Saturday, April 24, 2010

More on Seattle

Well, at least that's what my notebook says at the top of a few pages. I ran out of reading material and just started writing. I have enough professional sense to not blog about job interviews exactly. There's probably an unintended connotation there, that were I to do so I'd have nothing nice to say. I have enough professional sense to not blog even positive things about job interviews. Similarly, I think there was an unintended connotation when I told John that I couldn't grasp Seattle. Really, I just hadn't had much time to absorb Seattle; I'd been there just over 24 hours and spent a lot of time interviewing, sleeping, eating, driving places (it's hard to absorb a place at anything more than 15 MPH or so)*. I had a long and beautiful run from the hotel in Bothell, but you know, I run for truth, not beauty.

* I rushed my excursion through Pike Place Market and downtown because I thought I had to get to the airport. And even though I had trouble finding an entrance to I-5 at first and eventually took a back surface road most of the way, I got there way too early. It's safe to say I did have time to grasp Sea-Tac, and SLC airport, too. Airports take very little time to grasp. They are mostly culturally blank, purely commercial spaces. Denver Airport, as far as places go, is only marginally interesting, but as airports go it's downright fascinating. There are places in the concourses where you can sit down surrounded by big art installations, and there are places where you can just go where there's just nothing going on at all, not even ads (fr rlz, ppl!). And then there's the terminal, which has all sorts of weird and semi-controversial art and design elements. Plus the conspiracy theories. I'm sure some day the airport will fill out its frame and it will all be ruined.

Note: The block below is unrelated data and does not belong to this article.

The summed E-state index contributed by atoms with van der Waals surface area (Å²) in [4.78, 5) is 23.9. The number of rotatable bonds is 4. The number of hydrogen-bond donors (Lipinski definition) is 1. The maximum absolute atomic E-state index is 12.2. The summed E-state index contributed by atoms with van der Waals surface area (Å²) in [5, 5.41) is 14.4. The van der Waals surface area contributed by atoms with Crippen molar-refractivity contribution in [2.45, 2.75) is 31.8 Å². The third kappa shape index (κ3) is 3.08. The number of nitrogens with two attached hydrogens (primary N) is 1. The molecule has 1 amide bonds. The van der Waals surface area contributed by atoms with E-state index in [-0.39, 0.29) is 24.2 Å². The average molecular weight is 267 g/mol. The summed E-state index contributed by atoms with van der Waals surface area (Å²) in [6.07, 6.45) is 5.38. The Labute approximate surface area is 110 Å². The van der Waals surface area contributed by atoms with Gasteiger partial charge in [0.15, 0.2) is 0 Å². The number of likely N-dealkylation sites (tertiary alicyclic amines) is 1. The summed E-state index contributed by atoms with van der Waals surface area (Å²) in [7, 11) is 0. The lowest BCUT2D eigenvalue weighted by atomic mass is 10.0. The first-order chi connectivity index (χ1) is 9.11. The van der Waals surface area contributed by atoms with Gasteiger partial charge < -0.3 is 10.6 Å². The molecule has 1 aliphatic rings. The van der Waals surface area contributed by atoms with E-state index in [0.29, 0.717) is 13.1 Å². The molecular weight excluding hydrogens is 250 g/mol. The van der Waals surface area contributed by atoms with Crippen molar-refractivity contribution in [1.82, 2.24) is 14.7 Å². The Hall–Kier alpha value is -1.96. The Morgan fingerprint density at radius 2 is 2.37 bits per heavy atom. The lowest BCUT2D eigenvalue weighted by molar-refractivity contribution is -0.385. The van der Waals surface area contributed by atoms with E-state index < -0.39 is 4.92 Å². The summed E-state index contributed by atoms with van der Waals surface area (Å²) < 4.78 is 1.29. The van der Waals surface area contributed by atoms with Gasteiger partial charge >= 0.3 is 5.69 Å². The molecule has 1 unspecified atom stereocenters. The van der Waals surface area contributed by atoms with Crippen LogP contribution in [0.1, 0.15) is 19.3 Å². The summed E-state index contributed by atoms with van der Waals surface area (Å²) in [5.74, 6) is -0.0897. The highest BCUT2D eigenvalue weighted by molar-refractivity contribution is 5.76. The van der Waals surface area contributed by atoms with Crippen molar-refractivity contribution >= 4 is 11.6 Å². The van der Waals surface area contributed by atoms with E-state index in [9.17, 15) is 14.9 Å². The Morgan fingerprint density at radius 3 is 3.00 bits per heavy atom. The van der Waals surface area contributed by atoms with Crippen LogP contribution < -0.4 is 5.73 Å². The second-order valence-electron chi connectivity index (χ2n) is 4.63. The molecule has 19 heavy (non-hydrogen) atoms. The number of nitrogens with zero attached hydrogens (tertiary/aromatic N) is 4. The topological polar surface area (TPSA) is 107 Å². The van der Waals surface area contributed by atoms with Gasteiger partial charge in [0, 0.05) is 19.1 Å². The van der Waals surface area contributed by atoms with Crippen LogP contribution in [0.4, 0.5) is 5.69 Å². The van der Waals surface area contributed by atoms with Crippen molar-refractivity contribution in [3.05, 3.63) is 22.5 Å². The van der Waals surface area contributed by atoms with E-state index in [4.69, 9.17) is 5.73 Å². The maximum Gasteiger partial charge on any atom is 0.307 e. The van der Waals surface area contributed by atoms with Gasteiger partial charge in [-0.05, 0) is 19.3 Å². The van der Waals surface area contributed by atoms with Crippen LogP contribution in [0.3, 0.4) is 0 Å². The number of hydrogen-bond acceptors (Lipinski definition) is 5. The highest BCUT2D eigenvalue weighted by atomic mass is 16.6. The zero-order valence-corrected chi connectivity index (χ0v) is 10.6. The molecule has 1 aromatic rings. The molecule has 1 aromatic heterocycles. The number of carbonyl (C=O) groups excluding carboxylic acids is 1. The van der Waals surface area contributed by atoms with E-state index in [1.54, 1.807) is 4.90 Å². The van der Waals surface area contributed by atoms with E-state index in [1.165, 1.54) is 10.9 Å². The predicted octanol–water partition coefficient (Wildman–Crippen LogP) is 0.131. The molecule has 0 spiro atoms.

Maybe the biggest problem was that I kept trying to see Seattle through the lens of Chicago. And it just doesn't make any sense that way (despite the newspaper bringing news of a strip club scandal involving prostitution and political favors, the underground sidewalks, and a street grid that's very Cartesian in places). Memphis has bumper stickers that say Midtown Is Memphis. I don't think Seattle calls any part of itself “Midtown”, but it pretty clearly has lots of Midtown to it. Chicago has rather little Midtown. There's some in River North and River East. Maybe in the northern part of the South Loop.

Ultimately I think if I ended up in Seattle I'd love it.

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